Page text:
David Gaider, the lead writer of BioWare's Dragon Age series, has taken to his Tumblr to bemoan the increasingly venomous conversation among the games' super-fans on the Bioware Social Network. Gaider writes,
The signal-to-noise ratio does seem to be worsening, and eventually you get the feeling like you’re at one of those parties where all anyone is doing is bitching. It doesn’t matter what they’re bitching about so much as, sooner or later, that’s all you can really hear. Engaging starts to mean partaking in the bitching until you feel like that’s all you’re doing. Even when I try to rise above, those who are most negative will seek me out in order to get a rise out of me— and not unsuccessfully. I am only human, and I’ll end up responding to score points just as they do, and end up feeling shitty for having done so.
It's hard not to read this note in the larger context of BioWare's tortured relationship with its fans. Dragon Age 2, of course, was the subject of an enormous amount of fan vitriol, and though Gaider does not work on the Mass Effect series, it's not hard to see the effect that the outcry over the ending to last year's Mass Effect 3 and BioWare's subsequent fan service "Extended Cut DLC" has on the writer's thinking.
In thinking about Gaider's reaction to the bitterness of these superfans, I was reminded greatly of Laura Miller's terrific 2011 profile of George R.R. Martin in the New Yorker, and his legion of fans-turned-trolls:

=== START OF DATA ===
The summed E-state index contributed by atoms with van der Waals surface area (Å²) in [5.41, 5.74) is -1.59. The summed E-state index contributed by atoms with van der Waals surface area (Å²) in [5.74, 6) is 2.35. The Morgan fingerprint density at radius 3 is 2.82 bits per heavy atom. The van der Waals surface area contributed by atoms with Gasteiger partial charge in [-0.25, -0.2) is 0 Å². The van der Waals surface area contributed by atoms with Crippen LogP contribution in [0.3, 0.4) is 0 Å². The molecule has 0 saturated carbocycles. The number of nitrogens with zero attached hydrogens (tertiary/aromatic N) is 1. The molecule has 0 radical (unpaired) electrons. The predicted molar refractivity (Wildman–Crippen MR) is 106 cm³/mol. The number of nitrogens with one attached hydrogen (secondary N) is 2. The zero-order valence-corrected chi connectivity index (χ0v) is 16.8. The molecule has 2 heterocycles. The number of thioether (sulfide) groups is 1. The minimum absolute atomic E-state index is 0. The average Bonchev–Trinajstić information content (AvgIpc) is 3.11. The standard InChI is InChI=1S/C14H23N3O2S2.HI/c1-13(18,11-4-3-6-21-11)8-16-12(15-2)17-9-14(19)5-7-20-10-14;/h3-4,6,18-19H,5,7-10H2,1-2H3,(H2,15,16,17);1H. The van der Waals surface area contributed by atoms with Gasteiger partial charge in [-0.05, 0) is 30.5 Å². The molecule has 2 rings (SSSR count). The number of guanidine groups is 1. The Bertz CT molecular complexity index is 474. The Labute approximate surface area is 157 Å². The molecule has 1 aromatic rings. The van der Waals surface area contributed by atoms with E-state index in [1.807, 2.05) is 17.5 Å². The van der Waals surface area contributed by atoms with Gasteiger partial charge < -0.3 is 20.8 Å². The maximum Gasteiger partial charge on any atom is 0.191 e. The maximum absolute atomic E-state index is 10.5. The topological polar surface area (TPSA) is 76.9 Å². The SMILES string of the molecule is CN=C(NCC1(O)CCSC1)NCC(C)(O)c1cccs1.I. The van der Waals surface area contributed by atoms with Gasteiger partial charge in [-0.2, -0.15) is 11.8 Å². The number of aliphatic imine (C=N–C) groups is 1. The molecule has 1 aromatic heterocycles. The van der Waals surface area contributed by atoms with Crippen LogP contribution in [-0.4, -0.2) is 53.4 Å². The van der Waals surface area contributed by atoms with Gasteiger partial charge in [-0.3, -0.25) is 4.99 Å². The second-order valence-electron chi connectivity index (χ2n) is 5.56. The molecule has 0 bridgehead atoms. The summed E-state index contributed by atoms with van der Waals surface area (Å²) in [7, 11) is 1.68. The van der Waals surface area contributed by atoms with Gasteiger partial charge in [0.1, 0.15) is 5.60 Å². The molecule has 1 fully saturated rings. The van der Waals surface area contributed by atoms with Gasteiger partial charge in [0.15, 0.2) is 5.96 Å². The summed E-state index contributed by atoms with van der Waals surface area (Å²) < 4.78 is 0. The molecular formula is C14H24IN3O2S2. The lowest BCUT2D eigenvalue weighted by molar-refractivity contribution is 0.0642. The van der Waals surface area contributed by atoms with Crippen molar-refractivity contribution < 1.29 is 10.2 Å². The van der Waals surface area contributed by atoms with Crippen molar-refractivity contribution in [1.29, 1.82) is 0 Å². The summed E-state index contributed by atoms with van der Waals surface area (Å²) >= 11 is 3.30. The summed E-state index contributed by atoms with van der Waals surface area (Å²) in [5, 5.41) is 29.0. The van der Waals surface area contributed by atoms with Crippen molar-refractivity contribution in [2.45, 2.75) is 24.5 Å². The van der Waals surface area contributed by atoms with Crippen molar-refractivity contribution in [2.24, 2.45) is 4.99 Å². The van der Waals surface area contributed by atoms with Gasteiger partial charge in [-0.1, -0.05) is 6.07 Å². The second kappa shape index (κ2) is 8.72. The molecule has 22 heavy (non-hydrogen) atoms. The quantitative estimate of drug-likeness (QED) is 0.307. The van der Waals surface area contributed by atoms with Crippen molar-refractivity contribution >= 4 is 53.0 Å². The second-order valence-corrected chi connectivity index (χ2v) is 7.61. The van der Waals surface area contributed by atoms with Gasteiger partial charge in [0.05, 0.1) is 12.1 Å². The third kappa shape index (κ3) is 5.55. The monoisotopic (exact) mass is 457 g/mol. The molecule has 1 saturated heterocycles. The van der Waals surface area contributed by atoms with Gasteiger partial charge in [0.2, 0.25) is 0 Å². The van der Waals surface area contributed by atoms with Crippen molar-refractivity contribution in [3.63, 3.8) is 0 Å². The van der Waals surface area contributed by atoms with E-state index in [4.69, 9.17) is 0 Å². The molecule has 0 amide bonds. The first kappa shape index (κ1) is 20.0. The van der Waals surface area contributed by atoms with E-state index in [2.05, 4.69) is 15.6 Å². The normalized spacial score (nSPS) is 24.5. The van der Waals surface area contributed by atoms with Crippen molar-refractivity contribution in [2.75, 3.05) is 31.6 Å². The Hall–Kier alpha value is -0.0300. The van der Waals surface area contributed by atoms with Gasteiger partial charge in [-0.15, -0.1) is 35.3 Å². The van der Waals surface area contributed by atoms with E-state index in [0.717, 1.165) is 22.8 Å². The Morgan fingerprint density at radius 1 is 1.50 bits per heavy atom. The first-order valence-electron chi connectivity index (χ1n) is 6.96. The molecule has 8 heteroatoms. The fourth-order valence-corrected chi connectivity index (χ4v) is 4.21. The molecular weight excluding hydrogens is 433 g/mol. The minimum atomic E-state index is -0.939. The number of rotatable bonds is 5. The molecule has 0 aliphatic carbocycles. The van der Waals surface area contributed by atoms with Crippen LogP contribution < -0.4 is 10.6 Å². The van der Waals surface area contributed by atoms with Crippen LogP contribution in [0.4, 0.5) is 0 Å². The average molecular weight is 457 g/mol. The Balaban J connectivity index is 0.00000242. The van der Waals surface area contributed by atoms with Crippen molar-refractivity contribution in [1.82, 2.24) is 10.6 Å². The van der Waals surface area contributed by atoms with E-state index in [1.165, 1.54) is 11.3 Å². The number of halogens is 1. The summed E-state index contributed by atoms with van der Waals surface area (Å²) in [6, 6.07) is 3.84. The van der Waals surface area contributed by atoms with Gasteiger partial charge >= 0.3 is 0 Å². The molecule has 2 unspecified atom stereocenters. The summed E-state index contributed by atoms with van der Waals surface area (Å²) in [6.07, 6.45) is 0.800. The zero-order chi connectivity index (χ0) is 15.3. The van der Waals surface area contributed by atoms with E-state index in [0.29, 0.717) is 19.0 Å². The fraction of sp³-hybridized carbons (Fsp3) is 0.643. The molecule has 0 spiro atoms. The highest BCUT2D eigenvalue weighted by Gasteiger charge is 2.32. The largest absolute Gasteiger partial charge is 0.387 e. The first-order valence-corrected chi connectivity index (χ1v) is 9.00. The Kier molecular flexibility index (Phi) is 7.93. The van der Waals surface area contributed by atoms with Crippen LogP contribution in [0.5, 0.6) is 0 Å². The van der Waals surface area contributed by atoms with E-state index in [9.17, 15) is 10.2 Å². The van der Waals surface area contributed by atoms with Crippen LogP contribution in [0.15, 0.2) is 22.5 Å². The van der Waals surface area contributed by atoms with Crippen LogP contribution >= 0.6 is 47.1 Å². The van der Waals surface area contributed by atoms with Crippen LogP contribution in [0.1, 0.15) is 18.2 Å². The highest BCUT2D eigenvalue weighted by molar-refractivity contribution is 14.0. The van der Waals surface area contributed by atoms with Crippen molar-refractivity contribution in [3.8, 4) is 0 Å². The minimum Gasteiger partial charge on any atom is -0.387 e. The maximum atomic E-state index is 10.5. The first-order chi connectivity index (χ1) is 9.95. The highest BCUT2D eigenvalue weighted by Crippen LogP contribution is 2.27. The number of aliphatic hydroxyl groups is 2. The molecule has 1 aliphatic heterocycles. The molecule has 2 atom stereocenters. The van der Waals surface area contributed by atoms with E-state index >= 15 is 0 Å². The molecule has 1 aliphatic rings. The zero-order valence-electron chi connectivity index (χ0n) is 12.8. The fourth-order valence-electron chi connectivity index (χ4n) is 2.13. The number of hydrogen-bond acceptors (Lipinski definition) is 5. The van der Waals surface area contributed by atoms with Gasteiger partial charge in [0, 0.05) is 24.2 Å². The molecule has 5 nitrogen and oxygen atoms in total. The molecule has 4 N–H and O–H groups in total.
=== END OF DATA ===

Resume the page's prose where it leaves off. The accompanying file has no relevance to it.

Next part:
An entire community of apostates—a shadow fandom—is now devoted to taunting Martin, his associates, and readers who insist that he has been hard at work on the series and has the right to take as much time as he needs...The online attacks on Martin suggest that some readers have a new idea about what an author owes them. They see themselves as customers, not devotees, and they expect prompt, consistent service. Martin, who is sixty-two, told me that Franck calls the disaffected readers the Entitlement Generation: “He thinks they’re all younger people, teens and twenties. And that their generation just wants what they want, and they want it now. If you don’t give it to them, they’re pissed off.”
Game makers, anonymous as they usually are, probably have it even worse. Their recourse to a defense of artistic privilege is not as culturally open to them as it is to Martin, or Axl Rose, or James Cameron, or most other producers of mainstream entertainment.